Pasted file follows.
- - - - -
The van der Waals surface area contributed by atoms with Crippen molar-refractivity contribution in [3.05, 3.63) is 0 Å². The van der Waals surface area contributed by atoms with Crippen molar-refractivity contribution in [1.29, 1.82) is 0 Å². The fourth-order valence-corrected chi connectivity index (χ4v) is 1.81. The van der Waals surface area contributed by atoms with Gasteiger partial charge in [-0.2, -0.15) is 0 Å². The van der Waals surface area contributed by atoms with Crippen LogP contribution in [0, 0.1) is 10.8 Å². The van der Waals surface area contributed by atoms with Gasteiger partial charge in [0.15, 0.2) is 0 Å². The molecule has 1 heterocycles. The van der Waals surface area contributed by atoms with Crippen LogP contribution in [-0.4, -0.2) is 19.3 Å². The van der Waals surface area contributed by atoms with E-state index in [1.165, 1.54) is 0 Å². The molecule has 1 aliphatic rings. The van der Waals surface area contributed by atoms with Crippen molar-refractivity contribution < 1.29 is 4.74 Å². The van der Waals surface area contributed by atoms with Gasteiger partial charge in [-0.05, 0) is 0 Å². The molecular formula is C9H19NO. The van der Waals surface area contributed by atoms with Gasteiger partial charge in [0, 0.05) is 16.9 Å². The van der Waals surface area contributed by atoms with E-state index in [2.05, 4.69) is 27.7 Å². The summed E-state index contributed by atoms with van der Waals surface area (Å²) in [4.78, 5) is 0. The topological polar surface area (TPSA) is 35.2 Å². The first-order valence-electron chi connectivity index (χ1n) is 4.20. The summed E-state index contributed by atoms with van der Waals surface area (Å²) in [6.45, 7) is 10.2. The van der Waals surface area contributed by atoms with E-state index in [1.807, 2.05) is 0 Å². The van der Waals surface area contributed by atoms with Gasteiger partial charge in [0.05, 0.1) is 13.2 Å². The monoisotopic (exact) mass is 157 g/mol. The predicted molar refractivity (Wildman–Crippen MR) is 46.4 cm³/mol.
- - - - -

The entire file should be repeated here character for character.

The van der Waals surface area contributed by atoms with Crippen molar-refractivity contribution in [3.05, 3.63) is 0 Å². The van der Waals surface area contributed by atoms with Crippen molar-refractivity contribution in [1.29, 1.82) is 0 Å². The fourth-order valence-corrected chi connectivity index (χ4v) is 1.81. The van der Waals surface area contributed by atoms with Gasteiger partial charge in [-0.2, -0.15) is 0 Å². The van der Waals surface area contributed by atoms with Crippen LogP contribution in [0, 0.1) is 10.8 Å². The van der Waals surface area contributed by atoms with Gasteiger partial charge in [0.15, 0.2) is 0 Å². The molecule has 1 heterocycles. The van der Waals surface area contributed by atoms with Crippen LogP contribution in [-0.4, -0.2) is 19.3 Å². The van der Waals surface area contributed by atoms with E-state index in [1.165, 1.54) is 0 Å². The molecule has 1 aliphatic rings. The van der Waals surface area contributed by atoms with Crippen molar-refractivity contribution < 1.29 is 4.74 Å². The van der Waals surface area contributed by atoms with Gasteiger partial charge in [-0.05, 0) is 0 Å². The molecular formula is C9H19NO. The van der Waals surface area contributed by atoms with Gasteiger partial charge in [0, 0.05) is 16.9 Å². The van der Waals surface area contributed by atoms with E-state index in [2.05, 4.69) is 27.7 Å². The summed E-state index contributed by atoms with van der Waals surface area (Å²) in [4.78, 5) is 0. The topological polar surface area (TPSA) is 35.2 Å². The first-order valence-electron chi connectivity index (χ1n) is 4.20. The summed E-state index contributed by atoms with van der Waals surface area (Å²) in [6.45, 7) is 10.2. The van der Waals surface area contributed by atoms with E-state index in [1.807, 2.05) is 0 Å². The van der Waals surface area contributed by atoms with Gasteiger partial charge in [0.05, 0.1) is 13.2 Å². The monoisotopic (exact) mass is 157 g/mol. The predicted molar refractivity (Wildman–Crippen MR) is 46.4 cm³/mol.